I know it’s a make-believe embroidered house but I had to turn what I had planned to be the front of the house into the back of the house when it became obvious that I hadn’t left much space between the windows for a door plus surround that looked in proportion. Silly I know. Anyway, here’s what’s now the back of the house and the first gable end with additional leaves and stems on the “Boston Ivy”.
I thought a climbing plant would be appropriate for one of the gable ends of the Home Sweet Home workbox. I was trying to suggest a Boston Ivy here but it’s taken several hours and much unpicking and restitching to get this far and I’m still not satisfied with it so I think it’s time to cover it up and leave it for a while. The front of the house will be next.
…I have returned to the blog. The main reason I haven’t blogged for two months is that I had a problem with my left hand which made it awkward to type and almost impossible to sew anything without a great deal of pain and along with that I totally lost the will to be creative. Nothing had changed by the end of November so I tidied away all my sewing gear and wondered what I ought to do with all the stuff I thought I might never use again. I was busy with non-crafty things in December and suddenly it was 2019 (Happy New Year by the way!), and two days ago I felt like being creative again and my wrist didn’t hurt when I tentatively tested alternatives to the book’s recommended method for the windows for the Home Sweet Home project. I’m delighted to be back in the zone.
Rather than toss away all those oddly shaped fiddly scraps of felt I’ve been keeping, I free-motion appliqued a load of them into what might become something useful another day. I removed the paper from a piece of Madeira Washaway Avalon Fix and pinned it to some calico, adhesive side up, then added the felt scraps in a very random manner.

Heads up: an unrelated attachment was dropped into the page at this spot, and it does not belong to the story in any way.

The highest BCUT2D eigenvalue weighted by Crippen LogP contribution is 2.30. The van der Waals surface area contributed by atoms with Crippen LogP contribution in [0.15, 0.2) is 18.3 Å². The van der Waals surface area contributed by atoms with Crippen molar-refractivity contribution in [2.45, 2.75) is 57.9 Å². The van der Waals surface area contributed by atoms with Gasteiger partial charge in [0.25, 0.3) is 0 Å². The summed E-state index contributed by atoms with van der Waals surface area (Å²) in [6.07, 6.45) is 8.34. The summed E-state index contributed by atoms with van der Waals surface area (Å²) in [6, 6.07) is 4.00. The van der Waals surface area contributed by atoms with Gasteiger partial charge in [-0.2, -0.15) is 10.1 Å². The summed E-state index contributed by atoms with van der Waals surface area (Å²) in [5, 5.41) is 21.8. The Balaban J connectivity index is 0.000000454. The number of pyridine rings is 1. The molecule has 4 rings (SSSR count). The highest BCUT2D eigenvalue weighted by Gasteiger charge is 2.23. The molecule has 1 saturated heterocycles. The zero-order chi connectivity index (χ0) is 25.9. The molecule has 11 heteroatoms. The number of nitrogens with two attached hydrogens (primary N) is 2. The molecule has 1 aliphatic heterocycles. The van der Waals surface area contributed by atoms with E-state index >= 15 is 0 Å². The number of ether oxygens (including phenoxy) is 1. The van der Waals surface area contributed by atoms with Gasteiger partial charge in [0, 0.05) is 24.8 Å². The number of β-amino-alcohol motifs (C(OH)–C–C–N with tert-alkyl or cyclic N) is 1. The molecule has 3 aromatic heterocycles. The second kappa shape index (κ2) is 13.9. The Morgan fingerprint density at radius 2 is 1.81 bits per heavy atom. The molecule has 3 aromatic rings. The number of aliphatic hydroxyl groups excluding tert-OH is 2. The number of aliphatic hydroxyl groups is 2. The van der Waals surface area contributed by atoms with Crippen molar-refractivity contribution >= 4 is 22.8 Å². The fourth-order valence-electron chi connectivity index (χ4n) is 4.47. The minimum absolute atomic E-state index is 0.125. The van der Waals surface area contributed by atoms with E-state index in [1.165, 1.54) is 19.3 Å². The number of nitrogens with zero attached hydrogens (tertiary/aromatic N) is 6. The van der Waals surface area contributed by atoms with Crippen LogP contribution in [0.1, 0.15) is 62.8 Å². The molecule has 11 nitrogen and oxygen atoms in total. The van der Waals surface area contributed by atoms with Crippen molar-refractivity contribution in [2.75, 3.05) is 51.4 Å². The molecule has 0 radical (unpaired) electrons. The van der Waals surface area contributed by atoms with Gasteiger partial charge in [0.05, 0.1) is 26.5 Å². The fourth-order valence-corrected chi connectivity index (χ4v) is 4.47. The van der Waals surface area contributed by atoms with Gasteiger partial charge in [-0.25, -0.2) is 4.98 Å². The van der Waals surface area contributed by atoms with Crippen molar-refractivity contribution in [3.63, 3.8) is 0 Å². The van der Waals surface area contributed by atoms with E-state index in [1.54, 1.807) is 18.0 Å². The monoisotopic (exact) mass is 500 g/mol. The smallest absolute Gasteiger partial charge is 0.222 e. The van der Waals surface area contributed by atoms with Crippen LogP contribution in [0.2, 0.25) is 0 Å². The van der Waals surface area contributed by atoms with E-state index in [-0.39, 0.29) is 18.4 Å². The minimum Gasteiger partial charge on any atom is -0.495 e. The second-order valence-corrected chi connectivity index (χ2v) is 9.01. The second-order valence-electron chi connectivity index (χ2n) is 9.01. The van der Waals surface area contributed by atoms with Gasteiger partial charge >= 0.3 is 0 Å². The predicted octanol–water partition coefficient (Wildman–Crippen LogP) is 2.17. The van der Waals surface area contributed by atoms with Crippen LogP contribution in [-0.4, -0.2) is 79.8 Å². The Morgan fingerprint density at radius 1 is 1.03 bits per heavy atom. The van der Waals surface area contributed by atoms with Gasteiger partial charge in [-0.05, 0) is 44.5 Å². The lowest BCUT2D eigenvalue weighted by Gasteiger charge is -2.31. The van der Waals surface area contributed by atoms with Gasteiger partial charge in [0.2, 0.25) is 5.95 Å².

I was really testing a new embroidery/free-motion/darning/call-it-what-you-will presser foot. I know, I know, I have several more than enough already of these feet but this one had the largest transparent plate that I had ever come across – approximately 2 cm square! And yes, I did my usual tweak of inhibiting the hopping action (which I cannot abide) and then I modified it further by increasing the viewing area with the addition of a piece of yoghurt carton plastic reckoning that this might allow for even teeny tiny pieces of felt to be stitched without being moved or catching on the foot edge which is often what happens. It was reasonably successful. The smallest piece I measured was less than 0.5 cm long.
Here’s the new foot in its original state, then after the hopping tweak, and lastly with the yoghurt carton addition.
I didn’t measure the extra plastic before cutting it and it probably doesn’t need to be quite as large as 8 x 7 cm, and if my centre cutout was a smaller round hole (I had used a paper hole-punch), it would be less likely to lift the points of the smallest pieces when they are not adhered to the ground fabric beforehand. I expect those will be my next tweaks. Honestly, you’d think I had nothing better to do all day.
I’ve made one hundred and twenty four felt pennies so far and stitched over nine thousand five hundred buttonhole stitches in the process. They will now go in a bag to await a decision on their final use.